My kid has an extremely good head on his shoulders for this type of work and proves it on every scene. I trust his decisions more than ones made by most of my more experienced personnel. While it is diffucult to substitute for experience, sometimes quick thinking combined with common sense and training win. Experience is only as good as the decisions you make because of it.

    I too believe that 19 is young for an officer position. I'm guessing your dept. is vollie and someone made you an officer because they saw a lot of potential in you. Part of being an officer is learning how to work together with your team.

    Good Luck.....

  7. #7
    Forum Member CaptOldTimer's Avatar
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    Exclamation

    Well I agree with the older guys in here. Being 19 and being a Lt. is pretty young. I am guessing that this is a volunteer department and you came on a little younger and may have been on for 5 years so so.

    I have been in the fire service for almost 42 years. I have seen a lot of young guys come up. I was 36 and had been on the job for 12 years when I got promoted to Lt.

    Most paid departments can not hire member under 18. So if this was the case and you were on a paid department, the earlist you could sit for a Lt's job would be 4 years after you passed probation. This would give you a miminum of 5 years on the job with the department. This is our policy. It doesn't matter if you were a paid firefighter with resume speed fire dept or another large dept. You have to be with our dept for the mininum.

    All our officers, beginning with Lt.'s get an officers course. Thisnincludes but not limited to NFPA Fire Instructor 1, All the supervision courses that the National Fire Academy has for officers, plus any that the city and dept offers. It takes our new Lt's about 3 months or longer to get all this education.

    The other members that you superivise may resent you for being a young shave tail. We have had a few young guys make Lt. right out of the box when thay just had less than 6 years and they had a hard time trying to fit in with some older guys.

    I had a young Lieutenant in Vietman, when I was in the Marines that was 22 years old. I was all of 18. Yes he was young but the Marines made sure he was trained to do his job and the mem respected him. Of course we had to or else. The fire service isn't like the military service. This guy retired as a General Officer a few years back!

    You have to earn respect to get respect. Be fair but firm. Don't horse play and know what you are saying when you say it.

    Enroll in your local college in fire science courses and try to get all the National Fire Academy courses you can get.

    Keep up your good work and study hard.


    Take care.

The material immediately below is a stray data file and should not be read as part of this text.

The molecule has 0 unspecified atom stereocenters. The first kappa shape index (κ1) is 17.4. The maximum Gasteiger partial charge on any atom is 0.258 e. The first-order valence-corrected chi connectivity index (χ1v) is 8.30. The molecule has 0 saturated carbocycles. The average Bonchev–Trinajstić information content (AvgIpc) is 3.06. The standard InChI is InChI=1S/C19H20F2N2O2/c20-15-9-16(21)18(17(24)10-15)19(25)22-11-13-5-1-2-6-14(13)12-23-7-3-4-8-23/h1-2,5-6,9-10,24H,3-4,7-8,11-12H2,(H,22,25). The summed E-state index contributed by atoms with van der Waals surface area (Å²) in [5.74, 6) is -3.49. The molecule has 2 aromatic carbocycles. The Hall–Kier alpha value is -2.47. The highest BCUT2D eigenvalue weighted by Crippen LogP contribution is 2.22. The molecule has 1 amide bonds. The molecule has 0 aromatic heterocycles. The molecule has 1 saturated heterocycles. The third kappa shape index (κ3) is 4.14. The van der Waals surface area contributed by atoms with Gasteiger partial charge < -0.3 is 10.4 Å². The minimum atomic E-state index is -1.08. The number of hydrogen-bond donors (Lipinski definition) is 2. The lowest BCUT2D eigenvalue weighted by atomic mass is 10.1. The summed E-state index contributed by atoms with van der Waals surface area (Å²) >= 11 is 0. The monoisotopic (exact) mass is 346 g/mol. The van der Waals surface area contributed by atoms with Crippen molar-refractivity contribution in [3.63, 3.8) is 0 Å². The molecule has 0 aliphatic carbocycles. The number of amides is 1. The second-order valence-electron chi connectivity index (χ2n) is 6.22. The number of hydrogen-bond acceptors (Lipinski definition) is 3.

8. #8
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    I'm part of a volunteer dept. and i'd have to say we have a very young membership, partly because 10 guys live there full time, and partly because most of our members move on the paid depts. because we get really great training. I have a 65 year old lt, a 21 year old lt, a 23 year old lt, 23 year old capt, and they all do an amazing job. you can learn as much from the younger guys and the older ones, everyone has soemthing new to show you, and a different way of doing things. As far as respect goes, show them the respect they deserve, and you should get yours, but you have to earn it. Remember, you're not there to hang out, these are guys that have to trust you with their lives. Keep training, make some bonds with these guys, and you'll do fine. and don't forget there's a lot you can learn from them too, let them teach you.
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  9. #9
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    Default You are not alone

    I am a 21 year old lieutenant. I have been actively fighting fires since I was 18. I have been on almost every fire scene the department has had since I was 10. I learned alot from just watching everything operate and listening to stories.

    Everyone always snickers when I tell them i am a lietenant. The next question out of their mouths is "how old are you?" That should make no difference as long as they get the job done. I never ask a chief how old they are. I understand that experience very helpful. But I also believe current training is important. Almost every weekend I am in class learning something new.

    I took me a long time to gain the respect from the older members. Not only am I the youngest guy on the department but also an officer. Trust me it does get better. I like the post by Weruj1 about not losing your temper in front of the guys. There has been many times I have just wanted to toss the whole thing in. But remember someone put you in there. The majority of the members and the township placed me in there. Its getting alot better now so good luck in the future and remember it gets better.